Slide show: Louisiana guitar ace Sonny Landreth.
Slide show: Louisiana guitar ace Sonny Landreth.
Jack Spencer

Long Reach

Sonny Landreth's 30-plus year career has taken him from sleeping on pool tables at Houston's legendary Gold Star Studios to flights to London to play with Dire Straits' Mark Knopfler. Yet as the world's most innovative slide guitar player reflects on his career, he takes the good and the not-so-good with typical south Louisiana philosophical humor.

"I'd been playing around Lafayette a lot in some local bands, and I remember being so excited when Huey Meaux asked me to come over to Houston and play on a Clifton Chenier record he was working," laughs Landreth. "I think it was 1974. I slept on the pool table at the studio.

"Turned out it was a live album, something recorded at Liberty Hall, and Huey just wanted me to do a bunch of overdubs to fill it out a little," he adds. "I remember thinking this may be the top thing that ever happens to me, overdubbing on a Clifton Chenier record."


Sonny Landreth

With Paula Nelson and the Guilty Pleasures,9 p.m. Saturday, September 26, at the Continental Club, 3700 Main, 713-529-9899

One of Landreth's claims to fame is as the first white player in Chenier's band. He recalls the legendary south Louisiana band Red Beans and Rice Revue as his link to the king of zydeco.

"I knew Pat Breaux and those guys in the Beans, sat in with them some. They'd started this thing called White Night on Wednesdays at the Bon Ton in Lafayette, and one night Cliff showed up. Afterward, he told me I ought to come down to St. Martinville the next night and bring my guitar, so I did," recalls Landreth. "We're leaving and Cliff just casually says, 'Why don't you come down to New Orleans and play with us tomorrow night too?' After that, I was just kinda in the band."

But even during that heady period, Landreth had already attempted to step out as a solo artist.

"Huey recorded a bunch of stuff, but never put it out," he says.

Those recordings finally made their way into the public eye in 1997 as Crazy Cajun Recordings, and they show Landreth was already a guitar force by his early twenties.

Landreth also played in Zachary Richard's band during those years, and managed to get a solo record out in 1981 on the Blues Unlimited label, Blues Attack. A straight-up (although somewhat overproduced) blues album, it went nowhere. But Landreth's phone kept ringing.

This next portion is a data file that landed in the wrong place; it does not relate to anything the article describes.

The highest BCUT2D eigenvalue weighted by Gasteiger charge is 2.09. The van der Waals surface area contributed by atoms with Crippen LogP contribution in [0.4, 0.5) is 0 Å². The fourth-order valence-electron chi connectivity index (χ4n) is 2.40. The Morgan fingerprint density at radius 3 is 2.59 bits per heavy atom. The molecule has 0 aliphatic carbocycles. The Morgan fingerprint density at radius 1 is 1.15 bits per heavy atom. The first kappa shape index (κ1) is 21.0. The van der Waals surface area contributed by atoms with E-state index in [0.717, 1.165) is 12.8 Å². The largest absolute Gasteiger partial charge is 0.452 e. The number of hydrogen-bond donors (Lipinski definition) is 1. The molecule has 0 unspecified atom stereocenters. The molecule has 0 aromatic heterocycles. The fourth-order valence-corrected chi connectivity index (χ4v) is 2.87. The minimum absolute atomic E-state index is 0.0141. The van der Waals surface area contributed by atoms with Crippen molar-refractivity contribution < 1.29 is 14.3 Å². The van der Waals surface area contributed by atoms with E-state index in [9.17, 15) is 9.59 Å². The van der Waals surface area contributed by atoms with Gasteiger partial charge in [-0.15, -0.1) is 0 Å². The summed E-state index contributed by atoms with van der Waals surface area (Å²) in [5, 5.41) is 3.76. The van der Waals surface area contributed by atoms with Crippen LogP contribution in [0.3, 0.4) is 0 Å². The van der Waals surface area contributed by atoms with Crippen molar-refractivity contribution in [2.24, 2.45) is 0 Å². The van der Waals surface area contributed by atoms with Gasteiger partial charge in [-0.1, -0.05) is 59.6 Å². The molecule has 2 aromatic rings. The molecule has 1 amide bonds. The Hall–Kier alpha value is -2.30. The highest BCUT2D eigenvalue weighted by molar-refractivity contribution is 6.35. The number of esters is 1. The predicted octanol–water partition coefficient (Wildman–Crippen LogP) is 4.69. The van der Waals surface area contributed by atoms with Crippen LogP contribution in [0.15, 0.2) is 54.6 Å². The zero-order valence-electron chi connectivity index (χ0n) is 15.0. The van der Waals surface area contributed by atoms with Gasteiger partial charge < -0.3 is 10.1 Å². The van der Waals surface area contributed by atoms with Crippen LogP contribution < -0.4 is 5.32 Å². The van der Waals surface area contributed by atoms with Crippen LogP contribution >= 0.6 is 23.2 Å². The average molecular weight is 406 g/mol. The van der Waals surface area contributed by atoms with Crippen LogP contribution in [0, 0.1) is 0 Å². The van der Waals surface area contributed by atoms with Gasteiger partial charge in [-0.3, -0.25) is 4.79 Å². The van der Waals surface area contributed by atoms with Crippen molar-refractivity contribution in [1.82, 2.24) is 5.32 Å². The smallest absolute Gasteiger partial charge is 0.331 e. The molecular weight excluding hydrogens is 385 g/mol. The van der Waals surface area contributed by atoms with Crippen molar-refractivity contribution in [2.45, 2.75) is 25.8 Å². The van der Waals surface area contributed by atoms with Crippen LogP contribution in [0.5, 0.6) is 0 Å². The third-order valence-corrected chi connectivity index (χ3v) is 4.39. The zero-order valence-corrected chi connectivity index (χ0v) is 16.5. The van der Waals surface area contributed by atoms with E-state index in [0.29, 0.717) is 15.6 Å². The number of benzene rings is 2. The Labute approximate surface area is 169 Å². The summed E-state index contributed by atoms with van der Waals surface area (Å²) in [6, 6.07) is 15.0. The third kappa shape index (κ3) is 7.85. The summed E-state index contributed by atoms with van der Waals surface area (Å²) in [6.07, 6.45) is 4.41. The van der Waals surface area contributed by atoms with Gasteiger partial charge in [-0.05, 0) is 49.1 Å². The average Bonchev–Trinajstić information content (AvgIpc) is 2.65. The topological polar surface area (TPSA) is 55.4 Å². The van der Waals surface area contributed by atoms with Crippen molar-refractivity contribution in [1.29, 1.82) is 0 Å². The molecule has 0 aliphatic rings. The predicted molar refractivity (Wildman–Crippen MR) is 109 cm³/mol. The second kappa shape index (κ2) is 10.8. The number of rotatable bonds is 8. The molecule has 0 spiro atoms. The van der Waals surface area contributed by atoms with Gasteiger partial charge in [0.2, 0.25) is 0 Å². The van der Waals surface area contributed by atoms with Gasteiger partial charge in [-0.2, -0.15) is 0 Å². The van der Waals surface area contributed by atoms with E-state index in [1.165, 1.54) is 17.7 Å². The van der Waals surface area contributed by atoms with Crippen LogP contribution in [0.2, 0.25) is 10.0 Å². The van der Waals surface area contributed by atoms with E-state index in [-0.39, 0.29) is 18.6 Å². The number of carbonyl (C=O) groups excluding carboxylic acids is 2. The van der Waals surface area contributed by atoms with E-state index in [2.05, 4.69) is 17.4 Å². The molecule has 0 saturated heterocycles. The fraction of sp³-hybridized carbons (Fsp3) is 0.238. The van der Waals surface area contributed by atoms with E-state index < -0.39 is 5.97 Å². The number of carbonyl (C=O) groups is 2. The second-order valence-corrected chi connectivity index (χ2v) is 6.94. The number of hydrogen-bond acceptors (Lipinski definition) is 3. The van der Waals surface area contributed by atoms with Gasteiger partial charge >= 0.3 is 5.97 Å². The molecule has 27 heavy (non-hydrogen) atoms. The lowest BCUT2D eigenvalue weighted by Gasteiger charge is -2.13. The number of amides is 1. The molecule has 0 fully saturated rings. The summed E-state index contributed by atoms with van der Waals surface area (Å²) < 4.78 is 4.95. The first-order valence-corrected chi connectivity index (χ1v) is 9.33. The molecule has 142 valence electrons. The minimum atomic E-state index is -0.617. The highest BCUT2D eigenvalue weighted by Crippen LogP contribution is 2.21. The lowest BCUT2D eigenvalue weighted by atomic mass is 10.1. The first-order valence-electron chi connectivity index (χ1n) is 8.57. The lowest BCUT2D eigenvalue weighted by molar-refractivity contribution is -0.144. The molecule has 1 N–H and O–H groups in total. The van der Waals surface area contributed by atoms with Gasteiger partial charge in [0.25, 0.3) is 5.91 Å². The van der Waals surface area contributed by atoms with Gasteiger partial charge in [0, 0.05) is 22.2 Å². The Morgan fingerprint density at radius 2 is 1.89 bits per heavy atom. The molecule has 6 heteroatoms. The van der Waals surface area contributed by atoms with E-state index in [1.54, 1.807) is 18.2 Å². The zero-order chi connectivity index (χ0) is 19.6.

One caller was John Hiatt. Attempting to revive his career after suffering through personal disasters, Hiatt brought Landreth to Nashville to play on Slow Turning, hailed by critics then and now as Hiatt's most important album. Landreth joined Hiatt's touring band,and has worked with Hiatt off and on ever since.

The Hiatt gig only ratcheted up Landreth's exposure. Indie producer R.S. Field soon asked Landreth to play on a John Mayall record. Released in 1990, Sense of Place was the first of several Field projects, which culminated in Field producing Landreth's breakthrough masterpiece, South of I-10.

While the public may have only gradually been becoming aware of Landreth, the top guitar players in the world had long since recognized his world-class talent; Mark Knopfler and Austin ace Stephen Bruton both played on South of I-10. Landreth continues a loose association with Knopfler today, playing on recordings and occasional gigs.

Last year, Landreth fulfilled a long-held dream with From the Reach, an album of duets with some of his guitar gods: Eric Clapton, Eric Johnson, Robben Ford, Vince Gill and Knopfler. Jimmy Buffet and Dr. John also worked on the album.

"I'm so proud of that record," says Landreth, who released Reach on his own Landfall label. "People probably thought I was making a guitar-hero record, but even with players of that quality, it still all comes back to the songs and the melodies. If I was going to ask those guys to work with me, I wanted to have songs that fit them and their styles, not just ask them to come in and play a solo on one of my songs.

"Vince's style, especially his singing, is completely different than Mark's or Eric's," Landreth notes. "But that was the challenge, fitting songs and players and voices."

On Landreth's Web site, Clapton calls the guitarist "one of the most underestimated musicians in the world." A consummate side man, Landreth's solo career has now become his primary thrust, and his tour schedule screams that he's finally arrived as a solo act.

"It's ironic you caught me here," laughs Landreth. "I don't remember the last time I was home an entire weekend."

The impetus for Landreth's heavy schedule is partly due to the meltdown now happening in the record business. He's recently re-released Levee Town on Landfall.

"I just got my Sugar Hill Records catalog back," says Landreth. "When Levee Town came out, the label was in a flux, I was getting new management, just a lot of things were up in the air. I really liked that record, but it just never got the proper promotion and push. So we're pushing it now."

As for giving up his sideman hat, Landreth notes, "It may not always seem like it, but my solo stuff has been the focus for a long time. And no matter what I've done, I've always tried to keep my own voice and identity."


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